5 February 2013 1:35 AM, PST | The Guardian - Film News | See recent The Guardian - Film News news »

In 1863, The Us President wrote to the 'working men of Manchester' thanking them for their anti-slavery stance

When cotton was king, Manchester's busy textile mills dressed the world. Because of this, great fortunes were made and ordinary families were fed. But in 1862, Lancashire mill workers, at great personal sacrifice, took a principled stand by refusing to touch raw cotton picked by Us slaves.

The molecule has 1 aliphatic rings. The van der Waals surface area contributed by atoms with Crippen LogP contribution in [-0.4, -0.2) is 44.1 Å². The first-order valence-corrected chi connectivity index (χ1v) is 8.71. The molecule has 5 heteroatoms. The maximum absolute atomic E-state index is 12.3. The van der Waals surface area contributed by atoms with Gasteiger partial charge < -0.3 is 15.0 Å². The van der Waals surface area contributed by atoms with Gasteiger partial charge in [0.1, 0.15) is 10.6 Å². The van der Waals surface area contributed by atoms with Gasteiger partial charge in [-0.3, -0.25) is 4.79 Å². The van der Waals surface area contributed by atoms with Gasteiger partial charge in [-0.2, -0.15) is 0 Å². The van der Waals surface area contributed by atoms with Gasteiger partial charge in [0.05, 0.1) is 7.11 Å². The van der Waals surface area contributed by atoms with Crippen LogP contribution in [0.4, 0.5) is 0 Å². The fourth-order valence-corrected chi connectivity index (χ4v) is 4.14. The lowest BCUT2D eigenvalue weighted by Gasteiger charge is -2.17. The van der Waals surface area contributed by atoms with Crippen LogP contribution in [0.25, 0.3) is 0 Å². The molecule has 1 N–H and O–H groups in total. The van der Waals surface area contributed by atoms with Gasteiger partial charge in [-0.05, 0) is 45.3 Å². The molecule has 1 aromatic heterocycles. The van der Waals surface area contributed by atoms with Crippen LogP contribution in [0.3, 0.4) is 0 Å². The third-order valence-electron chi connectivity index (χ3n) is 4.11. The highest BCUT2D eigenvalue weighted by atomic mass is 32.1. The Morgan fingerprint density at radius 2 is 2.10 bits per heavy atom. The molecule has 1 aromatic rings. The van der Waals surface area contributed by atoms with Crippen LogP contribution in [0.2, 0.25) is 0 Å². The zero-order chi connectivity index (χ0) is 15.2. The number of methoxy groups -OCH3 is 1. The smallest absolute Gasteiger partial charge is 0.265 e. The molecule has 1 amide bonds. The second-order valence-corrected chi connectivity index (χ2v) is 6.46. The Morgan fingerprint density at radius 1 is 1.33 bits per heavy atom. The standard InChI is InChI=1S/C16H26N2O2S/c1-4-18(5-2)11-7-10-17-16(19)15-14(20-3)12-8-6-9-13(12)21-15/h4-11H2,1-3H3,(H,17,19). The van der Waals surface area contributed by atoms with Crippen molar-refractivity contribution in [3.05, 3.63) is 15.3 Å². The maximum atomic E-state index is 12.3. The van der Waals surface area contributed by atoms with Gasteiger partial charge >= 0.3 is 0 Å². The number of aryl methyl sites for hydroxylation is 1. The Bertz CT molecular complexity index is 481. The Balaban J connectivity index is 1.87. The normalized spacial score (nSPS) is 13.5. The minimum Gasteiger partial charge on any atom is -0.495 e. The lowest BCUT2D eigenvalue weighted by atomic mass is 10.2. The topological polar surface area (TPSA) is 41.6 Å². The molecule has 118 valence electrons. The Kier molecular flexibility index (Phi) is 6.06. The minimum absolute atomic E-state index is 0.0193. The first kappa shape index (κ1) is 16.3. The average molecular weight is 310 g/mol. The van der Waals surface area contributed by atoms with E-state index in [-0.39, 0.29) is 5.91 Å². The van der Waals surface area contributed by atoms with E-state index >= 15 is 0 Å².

On the other side of the Atlantic, President Lincoln's Northern Union was waging war against a breakaway of southern states. Having already linked the south with the institution of slavery, Lincoln persuaded European importers that his blockade of slave picked cotton was a legitimate tool in defeating the Confederacy and restoring the union.

A year into the civil war, the effects of the cotton embargo really began to bite. Lancashire, which had imported three quarters of all cotton grown on southern plantations (1.3 billion lbs), found that 60% of »

- Jason Rodrigues

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